Benefits of an E-Reader for Fibromyalgia and Chronic Fatigue Syndrome

Why It's Better Than Physical Books

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Several aspects of reading can become more difficult ch when you have fibromyalgia (FMS) or chronic fatigue syndrome (ME/CFS). Some of these are physical and some of them have to do with cognitive dysfunction (brain fog or fibro fog). An e-reader -- such as a Kindle, Nook, or other tablet -- can help alleviate some of these problems.

Physical Difficulties of Reading

Reading a physical book can be hard on several parts of your body when you have chronic pain.

It can also use up the resources of those with fatigue and post-exertional malaise.

  • Hands can get tired and sore from holding the book;
  • Your neck and shoulders can get achy from being in one position too long;
  • You may end up with headaches from eye strain;
  • The constant demands on hand muscles and maintaining a position may be too much for someone with severe ME/CFS.

In my experience, an e-reader is better than a physical book that comes to these issues.

You don't have to hold it open — in fact, you can prop it up against something and only touch it to turn pages. Some cases are even designed to stand up in various positions. Also, an e-reader is typically lighter and thinner than a conventional book.

Because you don't have to hold it, it frees you up to read in different positions than usual, which means less strain on the neck and shoulders.

To ease eyestrain, you can change the font size and even the font itself.

Some models let you change the background and font colors as well. (Mine are set to beige and dark brown.) Backlit ones also let you change the brightness. (Keep in mind that a backlit monitor may cause problems for some people, especially if you have light sensitivity.)

To really help you be in the most comfortable position possible when you read, you can buy an adjustable stand that holds the e-reader.

Then, you can even lay flat on your back while still keeping your arms down and relaxed (except to turn the page, of course.)

Cognitive Difficulties of Reading

The foggy brain associated with these conditions discourages a lot of us from reading.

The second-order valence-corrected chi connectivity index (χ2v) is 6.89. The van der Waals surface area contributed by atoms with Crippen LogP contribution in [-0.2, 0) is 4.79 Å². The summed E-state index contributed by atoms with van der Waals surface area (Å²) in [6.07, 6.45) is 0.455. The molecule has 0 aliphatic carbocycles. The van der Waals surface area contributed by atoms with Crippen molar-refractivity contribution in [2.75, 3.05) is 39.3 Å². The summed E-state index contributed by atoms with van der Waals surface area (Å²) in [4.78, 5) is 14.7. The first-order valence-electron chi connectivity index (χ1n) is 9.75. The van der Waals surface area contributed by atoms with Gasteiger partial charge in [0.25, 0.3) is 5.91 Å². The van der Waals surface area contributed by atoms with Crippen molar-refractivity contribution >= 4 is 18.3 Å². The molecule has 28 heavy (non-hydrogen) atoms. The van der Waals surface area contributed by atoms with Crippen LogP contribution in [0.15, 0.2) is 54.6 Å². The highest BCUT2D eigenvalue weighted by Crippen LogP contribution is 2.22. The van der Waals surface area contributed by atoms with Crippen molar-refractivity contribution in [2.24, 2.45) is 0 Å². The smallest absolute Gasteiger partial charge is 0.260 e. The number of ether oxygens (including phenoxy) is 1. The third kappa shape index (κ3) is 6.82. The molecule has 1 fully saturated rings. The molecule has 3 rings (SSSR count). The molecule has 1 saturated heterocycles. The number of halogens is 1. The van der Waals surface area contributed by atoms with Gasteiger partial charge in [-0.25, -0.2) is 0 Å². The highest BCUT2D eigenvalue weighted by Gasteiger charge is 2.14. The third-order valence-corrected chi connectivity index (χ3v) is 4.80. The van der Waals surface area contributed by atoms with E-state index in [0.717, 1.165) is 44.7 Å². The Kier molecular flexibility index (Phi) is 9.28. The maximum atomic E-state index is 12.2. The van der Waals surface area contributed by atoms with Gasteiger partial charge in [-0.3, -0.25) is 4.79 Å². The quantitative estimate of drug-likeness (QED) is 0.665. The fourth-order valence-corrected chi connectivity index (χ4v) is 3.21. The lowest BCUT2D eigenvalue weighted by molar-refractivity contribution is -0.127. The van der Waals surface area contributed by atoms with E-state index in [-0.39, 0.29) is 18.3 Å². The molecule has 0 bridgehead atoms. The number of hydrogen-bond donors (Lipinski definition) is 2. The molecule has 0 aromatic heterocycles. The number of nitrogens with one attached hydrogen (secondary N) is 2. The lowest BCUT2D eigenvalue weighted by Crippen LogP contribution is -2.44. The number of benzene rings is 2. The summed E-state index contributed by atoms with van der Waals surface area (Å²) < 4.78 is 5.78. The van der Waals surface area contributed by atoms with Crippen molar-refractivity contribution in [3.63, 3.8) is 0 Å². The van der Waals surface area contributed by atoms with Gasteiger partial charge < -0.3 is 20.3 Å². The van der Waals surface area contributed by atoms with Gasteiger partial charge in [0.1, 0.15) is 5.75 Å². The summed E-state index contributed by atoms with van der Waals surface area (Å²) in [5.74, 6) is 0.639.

• It can be hard to focus;
  • We can have trouble remembering what we've read;
  • The mental strain may trigger post-exertional malaise.

An e-reader likely won't improve any of those aspects directly. However, the ability to search and to make notes and highlights may make it easier for you to quickly remind yourself what you've already read. I find myself searching for names a lot, especially if a character hasn't made an appearance for a long time.

Also, alleviating the physical strains of reading a book may extend the amount of time that you can handle the mental exertion without triggering symptoms.

Other Benefits of e- Readers

Other features of an e-reader that can be helpful include:

  • It automatically saves your place if you fall asleep;
  • It can sync with your other devices, meaning you can pick up where you left off even when switching from the e-reader to a smart phone and back;
  • It generally fits better in a purse than a conventional book or magazine;
  • You can have multiple books, magazines, and newspapers with you at all times in case you get stuck waiting somewhere (such as the doctor's office, lab, or pharmacy) or when you're traveling;
  • E-books are generally less expensive than physical books;
  • You can shop for them without having to leave the house and at any time, such as when you have insomnia at 2 o'clock in the morning ;
  • You can often borrow e-books from libraries — again, at any time and without having to go anywhere.

The Sensory and Nostalgic Attachment to Physical Books

When the topic of e-readers comes up, there's always someone who says, "But I miss the feel and smell of a real book."

I wondered about that, too. I've always been an avid reader and I'm also an author, so it's not that I don't have a healthy love of and respect for books.

However, I have a few things to say to people who insist that physical books provide a better experience:

  1. Once you're lost in the book itself, you'll forget about the medium;
  2. Physical books get dusty, which means more cleaning and allergies;
  3. The physical benefits far outweigh the nostalgic element.

One thing I did that helped ease the transition was to get an e-book cover that I enjoyed the feel of. (It was a soft faux leather.) It wasn't long before I stopped missing a physical book. In fact, after using the e-reader exclusively for months, I read a hardback and hated having to hold it and position my body in standard reading positions. And even though it didn't appear dusty, and I tried dusting it as thoroughly as I could, it still caused allergy attacks.

I'd be devastated had to give up my e-reader. I rarely leave home without it. Plus, I can say without a doubt that I read more because of it, and that makes me happy.

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